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US munitions delivery to Syria rebels stirs confusion on the ground

Pentagon says it will provide military aid to Kurdish and Arab rebels, but hasn't said which ones

Washington made its inaugural delivery over the weekend in its new strategy to provide military aid for established anti-ISIL factions in Syria, with U.S. Air Force cargo planes dropping 50 tons of ammunition to what the Pentagon calls “Arab groups” somewhere in the country’s fractured north. But few other details have emerged, leaving many of Syria’s myriad rebel groups — including the so-called moderate factions of the Free Syrian Army (FSA) — in the dark about who will be receiving the revamped American support.

The delivery was the first since the Obama administration last week abandoned its "train-and-equip" program, a $500 million project that was hosted in neighboring countries, and that tried and failed to build a viable Syrian force to fight the Islamic State in Iraq and the Levant (ISIL). In its place, the Pentagon last week announced a new strategy aimed at bolstering forces that are already on the ground in Syria and have proven their commitment and ability to fight ISIL — in other words, less “training” and more “equipping.”

But Washington has not named which groups will be equipped, other than to say they were groups the United States had "worked with" in the past. Many assumed they meant the Kurds; in announcing the new strategy, administration officials repeatedly cited the example of the joint U.S.-Kurdish success in rolling back ISIL from the Kurdish town of Kobane earlier this year. That battle, in which U.S. aerial support and weapons cleared ground for Kurdish YPG militias — the only proven, pro-Western force on the ground against ISIL — was “exactly the kind of example that we would like to pursue with other groups in other parts of Syria, going forward,” said Defense Secretary Ash Carter.

Pentagon spokeswoman Elissa Smith told Al Jazeera, however, that the first shipment went not to Kurds but to “Arab groups” whose leaders were “appropriately vetted by the United States and who have been fighting to remove ISIL from northern Syria.” And she added: “We share the concern of our Turkish partners over the sensitivity of expanding Kurdish control into traditionally non-Kurdish areas in Syria.”

The decision to make the first delivery to Arab factions could indicate unresolved tensions with Turkey over Washington’s plans to boost support for the YPG, the sister party of the Turkey-based separatist PKK insurgency. Both Washington and Ankara have deemed the PKK a terrorist organization, but while Turkey considers Kurdish separatism to be a greater security threat than ISIL, there is a growing sense in Western policy circles that the Kurds are the only viable partner on the ground in Syria.

Rebels reached by Al Jazeera on Tuesday said they fully expected the new American aid to mostly wind up in the hands of the Kurds, whose priorities — expanding their semi-autonomous territory in northern Syria by carving deeper into what ISIL calls its “caliphate” — is more in line with those of the U.S.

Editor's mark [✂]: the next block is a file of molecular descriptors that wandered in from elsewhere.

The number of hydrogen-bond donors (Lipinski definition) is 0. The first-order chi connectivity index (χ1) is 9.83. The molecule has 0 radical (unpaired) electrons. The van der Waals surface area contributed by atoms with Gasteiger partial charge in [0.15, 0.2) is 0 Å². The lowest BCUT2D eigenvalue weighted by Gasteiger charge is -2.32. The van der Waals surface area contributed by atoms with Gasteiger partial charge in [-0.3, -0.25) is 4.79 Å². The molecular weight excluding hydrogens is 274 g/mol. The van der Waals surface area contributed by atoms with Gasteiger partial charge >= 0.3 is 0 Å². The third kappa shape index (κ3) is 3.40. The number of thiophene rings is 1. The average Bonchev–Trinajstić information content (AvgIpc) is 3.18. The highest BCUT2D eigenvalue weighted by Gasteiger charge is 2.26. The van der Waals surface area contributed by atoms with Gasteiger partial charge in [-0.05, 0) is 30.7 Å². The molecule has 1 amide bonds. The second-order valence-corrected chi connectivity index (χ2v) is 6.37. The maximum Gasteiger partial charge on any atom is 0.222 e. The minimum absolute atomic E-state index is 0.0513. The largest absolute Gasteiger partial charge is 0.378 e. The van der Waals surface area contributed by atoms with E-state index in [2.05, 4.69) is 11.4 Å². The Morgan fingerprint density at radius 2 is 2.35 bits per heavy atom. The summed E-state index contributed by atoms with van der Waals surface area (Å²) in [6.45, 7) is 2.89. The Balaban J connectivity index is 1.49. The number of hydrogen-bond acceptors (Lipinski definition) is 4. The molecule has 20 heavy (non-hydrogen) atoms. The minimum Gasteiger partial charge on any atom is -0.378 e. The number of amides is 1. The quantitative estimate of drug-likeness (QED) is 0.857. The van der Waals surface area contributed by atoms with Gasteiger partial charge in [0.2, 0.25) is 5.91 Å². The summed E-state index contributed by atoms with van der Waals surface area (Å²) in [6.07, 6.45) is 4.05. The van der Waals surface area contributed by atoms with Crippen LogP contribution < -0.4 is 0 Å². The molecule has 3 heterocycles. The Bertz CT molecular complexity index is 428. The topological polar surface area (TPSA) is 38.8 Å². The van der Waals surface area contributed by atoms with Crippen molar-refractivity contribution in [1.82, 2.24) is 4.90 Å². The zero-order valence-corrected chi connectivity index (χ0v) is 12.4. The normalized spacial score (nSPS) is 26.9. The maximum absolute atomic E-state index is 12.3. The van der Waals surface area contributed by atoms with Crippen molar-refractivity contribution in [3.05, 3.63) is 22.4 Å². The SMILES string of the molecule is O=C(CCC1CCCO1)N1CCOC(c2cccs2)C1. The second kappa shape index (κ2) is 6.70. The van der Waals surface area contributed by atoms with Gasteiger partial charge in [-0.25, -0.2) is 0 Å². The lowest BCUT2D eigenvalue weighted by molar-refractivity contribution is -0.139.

“Since the beginning of the revolution the U.S. has given nothing but promises to the Free Syrian Army," a disjointed collection of rebel militias that is fighting for a civil state, said Suhaib Ali, an activist in the FSA-held town of Rastan in Homs Province  — close to where Russian jets have been striking various anti-Assad rebel factions. "But for the Kurds, they’ve given them air coverage and soon ammunition will be falling on them from the sky.” 

The skepticism expressed by Ali and others reflects a sense of abandonment felt by many in the FSA, which has weakened considerably over the years amid a stream of defections to better-funded, mostly hardline groups. The Obama administration has offered just a trickle of military aid for the rebels, mainly through an ongoing covert CIA program  separate from the "train and equip" program  but is unwilling to delve deeper into Syria's war. Meanwhile, hardline groups like the Al-Qaeda-affiliated Nusra Front have flourished on a healthy stream of funds from more committed Assad foes, mainly Turkey and the Gulf Arab states.

As the U.S. focuses its efforts almost exclusively on ISIL, new reports have indicated that Washington's frustrated allies in the rebel camp are ready to go toe-to-toe with Russia. Ever since Moscow launched air strikes last month at an array of rebel targets — Russia considers all rebel groups fighting Assad, a close Moscow ally, to be "terrorists" — Gulf Arab countries have reportedly ramped up support for their rebel proxies. 

As the strategic priorities of the powers backing the rebels diverge, commanders including Hassan Hamadeh find themselves torn over how to present themselves. Speaking over Skype, Hamadeh, a Syrian Air Force colonel who defected and now leads the FSA’s 101st division in and around the cities of Idlib, Hama and Aleppo, sought to portray his men as worthy of U.S. arms because they were fighting both the regime and “its allies in ISIL” — a reference to the opposition’s argument that Assad and ISIL work together to squeeze out the rebels in the middle.

But while he said his division had not yet seen evidence of heightened aid from the Gulf, he felt his men were deserving of that, too. “We hope its true,” Hamadeh said. “We’re more than ready to take on Russia.”

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